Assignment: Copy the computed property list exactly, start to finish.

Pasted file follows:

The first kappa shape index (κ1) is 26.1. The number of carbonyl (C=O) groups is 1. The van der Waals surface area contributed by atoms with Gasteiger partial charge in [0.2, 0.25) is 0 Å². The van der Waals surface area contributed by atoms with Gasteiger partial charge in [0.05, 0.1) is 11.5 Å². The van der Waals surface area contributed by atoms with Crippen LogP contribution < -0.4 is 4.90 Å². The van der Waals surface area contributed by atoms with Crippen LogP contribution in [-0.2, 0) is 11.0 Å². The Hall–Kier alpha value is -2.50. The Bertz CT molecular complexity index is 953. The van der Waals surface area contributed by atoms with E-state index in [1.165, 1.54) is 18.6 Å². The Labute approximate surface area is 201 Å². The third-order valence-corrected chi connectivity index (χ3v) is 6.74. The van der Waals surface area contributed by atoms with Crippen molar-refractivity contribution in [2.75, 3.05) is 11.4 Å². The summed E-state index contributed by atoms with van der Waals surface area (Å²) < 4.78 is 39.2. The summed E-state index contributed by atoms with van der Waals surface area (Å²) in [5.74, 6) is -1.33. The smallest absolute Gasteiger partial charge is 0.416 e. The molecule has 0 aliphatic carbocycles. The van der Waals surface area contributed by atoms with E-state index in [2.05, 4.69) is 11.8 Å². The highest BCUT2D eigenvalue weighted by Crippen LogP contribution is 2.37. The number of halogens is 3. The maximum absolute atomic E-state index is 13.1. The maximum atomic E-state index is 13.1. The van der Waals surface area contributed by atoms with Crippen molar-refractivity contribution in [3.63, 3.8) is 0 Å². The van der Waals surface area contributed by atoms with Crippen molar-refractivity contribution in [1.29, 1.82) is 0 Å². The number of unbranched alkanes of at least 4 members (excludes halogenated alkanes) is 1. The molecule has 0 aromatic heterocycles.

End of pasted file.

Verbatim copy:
The first kappa shape index (κ1) is 26.1. The number of carbonyl (C=O) groups is 1. The van der Waals surface area contributed by atoms with Gasteiger partial charge in [0.2, 0.25) is 0 Å². The van der Waals surface area contributed by atoms with Gasteiger partial charge in [0.05, 0.1) is 11.5 Å². The van der Waals surface area contributed by atoms with Crippen LogP contribution < -0.4 is 4.90 Å². The van der Waals surface area contributed by atoms with Crippen LogP contribution in [-0.2, 0) is 11.0 Å². The Hall–Kier alpha value is -2.50. The Bertz CT molecular complexity index is 953. The van der Waals surface area contributed by atoms with E-state index in [1.165, 1.54) is 18.6 Å². The Labute approximate surface area is 201 Å². The third-order valence-corrected chi connectivity index (χ3v) is 6.74. The van der Waals surface area contributed by atoms with Crippen molar-refractivity contribution in [2.75, 3.05) is 11.4 Å². The summed E-state index contributed by atoms with van der Waals surface area (Å²) < 4.78 is 39.2. The summed E-state index contributed by atoms with van der Waals surface area (Å²) in [5.74, 6) is -1.33. The smallest absolute Gasteiger partial charge is 0.416 e. The molecule has 0 aliphatic carbocycles. The van der Waals surface area contributed by atoms with E-state index in [2.05, 4.69) is 11.8 Å². The highest BCUT2D eigenvalue weighted by Crippen LogP contribution is 2.37. The number of halogens is 3. The maximum absolute atomic E-state index is 13.1. The maximum atomic E-state index is 13.1. The van der Waals surface area contributed by atoms with Crippen molar-refractivity contribution in [3.63, 3.8) is 0 Å². The van der Waals surface area contributed by atoms with Crippen molar-refractivity contribution in [1.29, 1.82) is 0 Å². The number of unbranched alkanes of at least 4 members (excludes halogenated alkanes) is 1. The molecule has 0 aromatic heterocycles.